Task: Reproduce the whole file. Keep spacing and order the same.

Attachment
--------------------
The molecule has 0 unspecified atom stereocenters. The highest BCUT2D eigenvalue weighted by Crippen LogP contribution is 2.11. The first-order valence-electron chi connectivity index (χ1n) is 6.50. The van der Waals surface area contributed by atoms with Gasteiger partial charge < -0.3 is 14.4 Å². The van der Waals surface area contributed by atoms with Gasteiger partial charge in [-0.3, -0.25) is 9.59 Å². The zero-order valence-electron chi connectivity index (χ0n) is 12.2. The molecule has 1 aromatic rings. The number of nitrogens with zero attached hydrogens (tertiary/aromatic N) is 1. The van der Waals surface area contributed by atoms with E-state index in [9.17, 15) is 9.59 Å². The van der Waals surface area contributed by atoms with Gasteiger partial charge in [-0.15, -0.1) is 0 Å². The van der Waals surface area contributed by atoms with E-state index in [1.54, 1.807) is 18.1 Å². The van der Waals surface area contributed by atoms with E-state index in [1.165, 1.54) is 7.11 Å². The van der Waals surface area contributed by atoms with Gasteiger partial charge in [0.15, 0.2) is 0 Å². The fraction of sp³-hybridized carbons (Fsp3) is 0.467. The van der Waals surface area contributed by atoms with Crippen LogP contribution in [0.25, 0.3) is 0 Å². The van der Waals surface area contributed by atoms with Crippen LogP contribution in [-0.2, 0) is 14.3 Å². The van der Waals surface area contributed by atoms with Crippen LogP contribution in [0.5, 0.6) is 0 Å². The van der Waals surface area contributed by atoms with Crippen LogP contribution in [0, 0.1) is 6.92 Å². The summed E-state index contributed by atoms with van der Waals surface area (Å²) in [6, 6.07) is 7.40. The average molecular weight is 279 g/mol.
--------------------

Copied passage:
The molecule has 0 unspecified atom stereocenters. The highest BCUT2D eigenvalue weighted by Crippen LogP contribution is 2.11. The first-order valence-electron chi connectivity index (χ1n) is 6.50. The van der Waals surface area contributed by atoms with Gasteiger partial charge < -0.3 is 14.4 Å². The van der Waals surface area contributed by atoms with Gasteiger partial charge in [-0.3, -0.25) is 9.59 Å². The zero-order valence-electron chi connectivity index (χ0n) is 12.2. The molecule has 1 aromatic rings. The number of nitrogens with zero attached hydrogens (tertiary/aromatic N) is 1. The van der Waals surface area contributed by atoms with E-state index in [9.17, 15) is 9.59 Å². The van der Waals surface area contributed by atoms with Gasteiger partial charge in [-0.15, -0.1) is 0 Å². The van der Waals surface area contributed by atoms with E-state index in [1.54, 1.807) is 18.1 Å². The van der Waals surface area contributed by atoms with E-state index in [1.165, 1.54) is 7.11 Å². The van der Waals surface area contributed by atoms with Gasteiger partial charge in [0.15, 0.2) is 0 Å². The fraction of sp³-hybridized carbons (Fsp3) is 0.467. The van der Waals surface area contributed by atoms with Crippen LogP contribution in [0.25, 0.3) is 0 Å². The van der Waals surface area contributed by atoms with Crippen LogP contribution in [-0.2, 0) is 14.3 Å². The van der Waals surface area contributed by atoms with Crippen LogP contribution in [0.5, 0.6) is 0 Å². The van der Waals surface area contributed by atoms with Crippen LogP contribution in [0, 0.1) is 6.92 Å². The summed E-state index contributed by atoms with van der Waals surface area (Å²) in [6, 6.07) is 7.40. The average molecular weight is 279 g/mol.